Le Nichoir’s Director spreads her wings

Susan WylieLe Nichoir is proud to announce that this January its very own executive director has been appointed President of the International Wildlife Rehabilitation Council (IWRC) – an Oregon based organization providing education and resources for wildlife conservation worldwide.

“I am very excited about this opportunity to promote both Le Nichoir and IWRC and the important work both organizations do for wildlife. Networking and sharing expertise is crucial in this field of work and in the pursuit of our respective missions” says Susan Wylie, B.Sc. wildlife biology.

Susan takes up her two-year term as President having served as a Director of the IWRC’s board for seven years. While continuing as the Executive Director of Le Nichoir, Susan will use her position as IWRC President to support wildlife rehabilitators internationally and to contribute to the professionalism of the field.

A Taste of Hudson is back!

A Taste of Hudson

Ten chefs come out for an encore performance at a March 28 fundraiser for Le Nichoir

Back by popular demand, A Taste of Hudson is a great opportunity to indulge in the culinary creations of ten great chefs while raising money for Le Nichoir, Quebec’s only wildlife rehabilitation centre dedicated to songbirds.

Only 115 tickets available

Saturday, March 28 2015

St James’ Hall

(642, Main, Hudson – across from Le Nichoir)

5:30 pm Hors d’oeuvres, cash bar & music

6:30 pm Dinner

Silent and live auctions

  Tickets $75  advance purchase only at 450 458 2809 (starting Monday February 23rd)

Can’t attend but want to show your support? Consider becoming a Hummingbird Sponsor by making a donation to Le Nichoir. Your Hummingbird sponsorship will help ensure the financial success of the event and all Hummingbirds will be acknowledged during the event. Not quite like being there but a great way to show your support if you can’t make it.

Start the evening with [Read more…]

Special Edition Newsletter

As we launch into 2015, staff, volunteers and friends of Le Nichoir share a look back on 2014: new pens for aquatic birds, wildlife education without live animals, difficult decisions and much much more.

Special Edition Newsletter

Download you copy here

Wildlife pens provide safe housing

Wildlife PensOne of the most difficult issues related to caring for wildlife is being able to provide appropriate housing that is suited to the needs of each species of animal. This is one reason why Le Nichoir chose to specialize in the care of songbirds and aquatic birds.

By doing this we are able to offer the birds better housing built to accommodate their distinctive needs and respect their natural history. For those of you who bird watch, think about all the different habitats you find birds in while observing them. Even within a single habitat you can come across different microhabitats. In a marsh, for example, a duck may be swimming and foraging in the open while a bittern will often be found hunting for prey among the dense reeds and grasses.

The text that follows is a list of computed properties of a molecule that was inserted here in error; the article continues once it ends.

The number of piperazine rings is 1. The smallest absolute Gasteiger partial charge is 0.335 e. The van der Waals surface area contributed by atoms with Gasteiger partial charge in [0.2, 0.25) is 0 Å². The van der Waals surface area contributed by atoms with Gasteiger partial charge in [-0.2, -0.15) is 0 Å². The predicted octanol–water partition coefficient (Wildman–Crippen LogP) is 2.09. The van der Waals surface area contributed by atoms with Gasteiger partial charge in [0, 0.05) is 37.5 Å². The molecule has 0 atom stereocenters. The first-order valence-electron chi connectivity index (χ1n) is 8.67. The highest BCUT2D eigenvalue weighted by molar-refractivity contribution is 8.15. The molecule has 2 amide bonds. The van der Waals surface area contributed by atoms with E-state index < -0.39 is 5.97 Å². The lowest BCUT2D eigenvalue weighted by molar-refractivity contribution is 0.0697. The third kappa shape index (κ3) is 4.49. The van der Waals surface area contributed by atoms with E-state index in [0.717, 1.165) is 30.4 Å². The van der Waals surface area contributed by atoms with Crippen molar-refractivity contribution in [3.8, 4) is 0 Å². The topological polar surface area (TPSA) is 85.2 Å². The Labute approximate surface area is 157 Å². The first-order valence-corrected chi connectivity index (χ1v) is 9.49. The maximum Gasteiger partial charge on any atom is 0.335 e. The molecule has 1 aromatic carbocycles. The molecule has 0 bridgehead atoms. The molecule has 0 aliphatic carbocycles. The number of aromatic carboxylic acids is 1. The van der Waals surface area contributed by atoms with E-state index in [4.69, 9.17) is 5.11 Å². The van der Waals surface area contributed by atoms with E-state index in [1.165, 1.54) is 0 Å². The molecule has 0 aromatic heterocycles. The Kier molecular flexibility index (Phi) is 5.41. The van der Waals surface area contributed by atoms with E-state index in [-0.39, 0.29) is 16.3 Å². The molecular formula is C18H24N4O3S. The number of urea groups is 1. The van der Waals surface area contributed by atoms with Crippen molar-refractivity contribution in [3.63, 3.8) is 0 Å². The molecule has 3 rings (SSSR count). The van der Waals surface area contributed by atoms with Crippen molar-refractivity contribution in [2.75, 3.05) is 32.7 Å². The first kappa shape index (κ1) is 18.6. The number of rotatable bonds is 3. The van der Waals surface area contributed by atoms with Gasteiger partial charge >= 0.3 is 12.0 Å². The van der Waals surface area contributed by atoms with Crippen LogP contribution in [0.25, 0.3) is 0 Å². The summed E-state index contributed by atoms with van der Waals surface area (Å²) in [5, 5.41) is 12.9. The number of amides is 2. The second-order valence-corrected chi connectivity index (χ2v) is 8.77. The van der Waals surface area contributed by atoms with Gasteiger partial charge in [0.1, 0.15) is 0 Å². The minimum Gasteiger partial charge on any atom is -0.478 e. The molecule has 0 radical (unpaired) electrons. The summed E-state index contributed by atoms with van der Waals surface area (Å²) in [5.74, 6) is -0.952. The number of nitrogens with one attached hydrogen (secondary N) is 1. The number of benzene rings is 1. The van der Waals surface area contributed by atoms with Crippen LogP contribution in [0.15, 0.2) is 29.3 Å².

“It is our job as rehabilitators to try our best to mimic these environments as much as we can,” says Susan Wylie, Le Nichoir’s Executive Director.

Recently, the TD Friends of the Environment Foundation provided Le Nichoir with funding to purchase two portable wildlife aquatic pens. This generous donation will allow Le Nichoir to improve the quality of life and subsequent release rate of injured aquatic birds by giving them more appropriate and safe housing during their stay.

Aquatic birds spend their lives on water. While in care, they require pools to feed, maintain their muscle mass and waterproof their feathers. However, the Centre’s existing cement-based songbird aviaries were not designed to house aquatic birds – they are not ideal for birds that are adapted to be in water most of their lives.

Young Loon learns to diveThe new wildlife pens will be used by a variety of species of birds that live predominantly on water. These include species such as grebes, herons, diving ducks, loons and bitterns, including the threatened Least Bittern, a species occasionally brought to Le Nichoir. In addition, each pen is equipped with a filter system and pump to remove and recycle the water.

The pens will allow aquatic birds to dive, swim and forage. They will also offer the public the opportunity to observe these birds in a more natural environment. And it will give us, the staff and volunteers, the chance to teach people about aquatic birds’ natural history and their unique adaptations to aquatic environments.

Annual Campaign 2014

Because we have the skill and because you support us

Le Nichoir conserves wild birds by offering compassionate care and public education

Donate Now

November 2014
Once a year we invite you to show your support for the work we do at Le Nichoir by participating in our Annual Campaign. Your generosity enables our team of wildlife biologists, students and volunteers to deliver on our mission of conserving wild birds.

Le Nichoir fulfills this mission by offering two programs: professional and compassionate care of injured and orphaned wild birds; and the development and delivery of public environmental education.

A Great Blue Heron arrived at Le Nichoir with its feet covered in tar. The tar was removed following a cleaning protocol for oiled birds. After a period of recuperation which also gave the bird time to regain some weight, the heron was released.

A juvenile Yellow-bellied Sapsucker was admitted with multiple abrasions and missing feathers following an attack by a dog. The wounds were cared for and the bird was released after an eight-week recovery period.

Did you know?